What is poverty?
The World Bank describes it as “…a condition so limited by malnutrition, illiteracy, disease, squalid surroundings, high infant mortality, and low life expectancy as to be beneath any reasonable definition of human decency.” This is called absolute poverty. Nowhere in this definition is mentioned the income of the person.
Below is a list of those countries which have more than 50% of their population living on less than $1 per day: The first % is under $2 per day, the second % is under $1 per day. These countries don’t have the luxury of a government paying out social welfare or unemployment benefits.
Yet many people living in industrialized countries including Australia would spend a dollar per day on lollies, chips, soft drink, comics or some non-essential item. But we still have people living in relative poverty. These countries work on a poverty line. This is the amount needed, per week, by two adults and two dependant children to supply basic living needs. These are the poverty line amounts for Australia:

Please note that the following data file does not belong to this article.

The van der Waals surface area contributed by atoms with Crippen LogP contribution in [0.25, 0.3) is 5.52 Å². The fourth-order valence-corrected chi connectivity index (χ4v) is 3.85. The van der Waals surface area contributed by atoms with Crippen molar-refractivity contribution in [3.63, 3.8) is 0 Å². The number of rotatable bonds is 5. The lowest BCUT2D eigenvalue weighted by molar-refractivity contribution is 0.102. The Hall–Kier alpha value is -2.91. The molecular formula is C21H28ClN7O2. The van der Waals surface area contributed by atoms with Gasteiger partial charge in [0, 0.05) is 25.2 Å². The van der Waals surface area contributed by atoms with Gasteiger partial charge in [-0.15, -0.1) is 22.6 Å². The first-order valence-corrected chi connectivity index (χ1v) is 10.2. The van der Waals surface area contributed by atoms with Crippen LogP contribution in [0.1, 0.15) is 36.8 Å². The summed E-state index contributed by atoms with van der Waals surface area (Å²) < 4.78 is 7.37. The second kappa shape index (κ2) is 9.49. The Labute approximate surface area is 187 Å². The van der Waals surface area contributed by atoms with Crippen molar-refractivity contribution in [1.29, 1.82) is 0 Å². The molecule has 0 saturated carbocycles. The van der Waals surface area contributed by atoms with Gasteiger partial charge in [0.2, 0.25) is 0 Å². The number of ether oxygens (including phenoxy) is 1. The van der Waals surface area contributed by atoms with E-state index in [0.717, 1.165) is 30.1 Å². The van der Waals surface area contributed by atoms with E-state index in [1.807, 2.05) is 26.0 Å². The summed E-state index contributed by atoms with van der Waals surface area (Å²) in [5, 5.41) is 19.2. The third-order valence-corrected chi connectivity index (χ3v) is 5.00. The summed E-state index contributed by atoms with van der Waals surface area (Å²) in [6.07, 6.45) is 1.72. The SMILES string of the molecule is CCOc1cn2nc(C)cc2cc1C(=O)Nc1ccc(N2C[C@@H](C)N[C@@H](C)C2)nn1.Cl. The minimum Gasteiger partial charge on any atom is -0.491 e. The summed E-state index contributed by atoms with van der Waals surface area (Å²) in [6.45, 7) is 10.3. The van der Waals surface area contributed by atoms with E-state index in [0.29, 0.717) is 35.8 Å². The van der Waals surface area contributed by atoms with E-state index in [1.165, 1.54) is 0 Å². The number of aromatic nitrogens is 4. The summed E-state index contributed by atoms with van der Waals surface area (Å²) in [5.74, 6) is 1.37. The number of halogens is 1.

- 1973 – $62.70
- 1983 - $212.70
- 1993 – $383.90
- 2003 – $562.10
- 2006 – $663.10
Source: Poverty lines March 2008 quarter
Why do families in Australia need $663.10 per week to live on, while over 90 % of the population of Nigeria live on less than $2 per day per family member or about $50 per week per family of 4?
What can we as a developed country do to help those people in absolute poverty? This includes the indigenous aborigines of Australia.
I decided when I was in college, training to be a teacher, that I could easily afford $1 per day to help another person in need. So since my very first pay check back in the 1970′s, I have sponsored a child through World Vision. I have helped children go to school, have clean water put in villages, allowed children to be immunized and helped women buy animals and plants to grow and feed their children.
Thinking about our schools, if there are 30 children in a class and 12 months in a year, if each child could donate $1 per month or $12 per year. It costs about $360 per year to sponsor a child, imagine the number of children, families, villages we could start leading out of poverty!!
This post is part of Blog Action Day 08 – Poverty